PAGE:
We've seen how drugs impact not only the user but also family and friends.
But what about complete strangers?
Across the country and in West Virginia, used needles and drug litter can be found in neighborhoods, parking lots, and even hotel rooms.
12 News' Gretchen Ross talked with local enforcement to find out where needles are spotted and how to avoid coming in contact with them.
"I walk across the street to take my dog and I looked down on the ground and I've seen needles laying down there. They look like people have used," said David Ferrell, Clarksburg resident.
For the past 13 years Clarksburg resident David Ferrell has lived off of Route 19 with his dog Daisy Mae. Ferrell said the past two summers he's spotted needles and other drug litter around the complex.
"I just back off from them. I don't bother them," Ferrell said.
While Ferrell said he didn't think to report what he saw, but worries if needles are found again what could happen.
"Because I'm afraid they will go out there, some of the kids out there you know and pick them up and get stuck with them," Ferrell said.
That's exactly what Clarksburg and Bridgeport Police don't want to happen.
"We advise people not to touch them or handle them in anyway, and if it is a business establishment where they are located to notify the manager immediately, and to have them call the police," said Bridgeport Police Chief John Walker.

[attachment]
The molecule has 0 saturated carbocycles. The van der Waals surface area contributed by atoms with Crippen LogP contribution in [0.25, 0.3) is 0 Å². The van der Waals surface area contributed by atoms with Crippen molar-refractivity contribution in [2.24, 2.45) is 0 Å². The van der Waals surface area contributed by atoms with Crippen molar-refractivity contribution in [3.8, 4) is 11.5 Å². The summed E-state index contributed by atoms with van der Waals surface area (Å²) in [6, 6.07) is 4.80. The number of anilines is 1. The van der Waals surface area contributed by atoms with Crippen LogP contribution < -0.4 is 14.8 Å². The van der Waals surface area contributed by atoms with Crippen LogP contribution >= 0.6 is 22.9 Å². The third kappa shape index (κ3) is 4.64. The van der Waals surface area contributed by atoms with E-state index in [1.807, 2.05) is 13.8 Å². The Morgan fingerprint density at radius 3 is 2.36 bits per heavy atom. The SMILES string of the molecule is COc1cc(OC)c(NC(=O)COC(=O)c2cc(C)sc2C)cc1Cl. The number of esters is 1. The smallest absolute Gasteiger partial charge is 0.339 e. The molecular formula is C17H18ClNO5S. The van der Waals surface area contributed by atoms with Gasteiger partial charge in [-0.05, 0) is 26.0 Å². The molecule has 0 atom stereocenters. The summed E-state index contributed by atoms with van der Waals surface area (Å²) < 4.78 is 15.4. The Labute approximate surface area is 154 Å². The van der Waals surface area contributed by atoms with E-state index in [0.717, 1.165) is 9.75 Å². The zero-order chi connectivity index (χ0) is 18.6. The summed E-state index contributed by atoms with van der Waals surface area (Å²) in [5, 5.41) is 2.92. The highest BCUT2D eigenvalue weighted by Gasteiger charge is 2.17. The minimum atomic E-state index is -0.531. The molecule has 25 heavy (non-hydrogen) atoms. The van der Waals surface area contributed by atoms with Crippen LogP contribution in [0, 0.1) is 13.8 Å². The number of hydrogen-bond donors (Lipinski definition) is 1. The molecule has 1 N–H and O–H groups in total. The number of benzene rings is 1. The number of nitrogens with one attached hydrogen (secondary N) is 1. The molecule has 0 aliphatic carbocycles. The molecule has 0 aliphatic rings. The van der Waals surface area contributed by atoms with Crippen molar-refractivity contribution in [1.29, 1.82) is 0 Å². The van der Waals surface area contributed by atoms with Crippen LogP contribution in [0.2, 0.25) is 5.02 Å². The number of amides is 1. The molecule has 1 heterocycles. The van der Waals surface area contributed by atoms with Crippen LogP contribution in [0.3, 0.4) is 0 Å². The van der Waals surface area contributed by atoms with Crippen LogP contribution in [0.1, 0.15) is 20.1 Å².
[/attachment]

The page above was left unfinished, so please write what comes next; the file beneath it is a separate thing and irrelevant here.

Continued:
Walker said they get about half dozen calls a year from residents and businesses reporting needles found inside hotels, restaurant bathrooms, and sidewalks.
Clarksburg Police has also received calls reporting needles found in neighborhoods and behind stores near dumpsters.
"The world has changed so much you know. Individuals are addicted to narcotics. When the need strikes them, They'll just do it anywhere, shoot up just about anywhere," Walker said.
Walker and the Harrison County Health Department said to immediately go to the emergency room if you do come in contact with a needle to avoid contracting Hepatitis or HIV.
"There are a variety of tests they will have to run and instructions they will give you with precautionary measures," Walker said.
Health department officials said not only will tests be done after initial contact, but also at three,six, and nine months since that is usually how long it takes certain diseases to show up in the bloodstream.
With more information out there, Walker hopes to work with neighborhood associations and businesses to eliminate the issue.
"We want to educate folks on what to do. If they do come across a dirty needle. We had one found this week. We actually found one in the restroom of a restaurant. They called us and we came out and took possession of it," Walker said.
"If I see one now, I know what to do. Before I didn't pay much attention to it. I will call the cops or come in here and tell them here in the office," Ferrell said.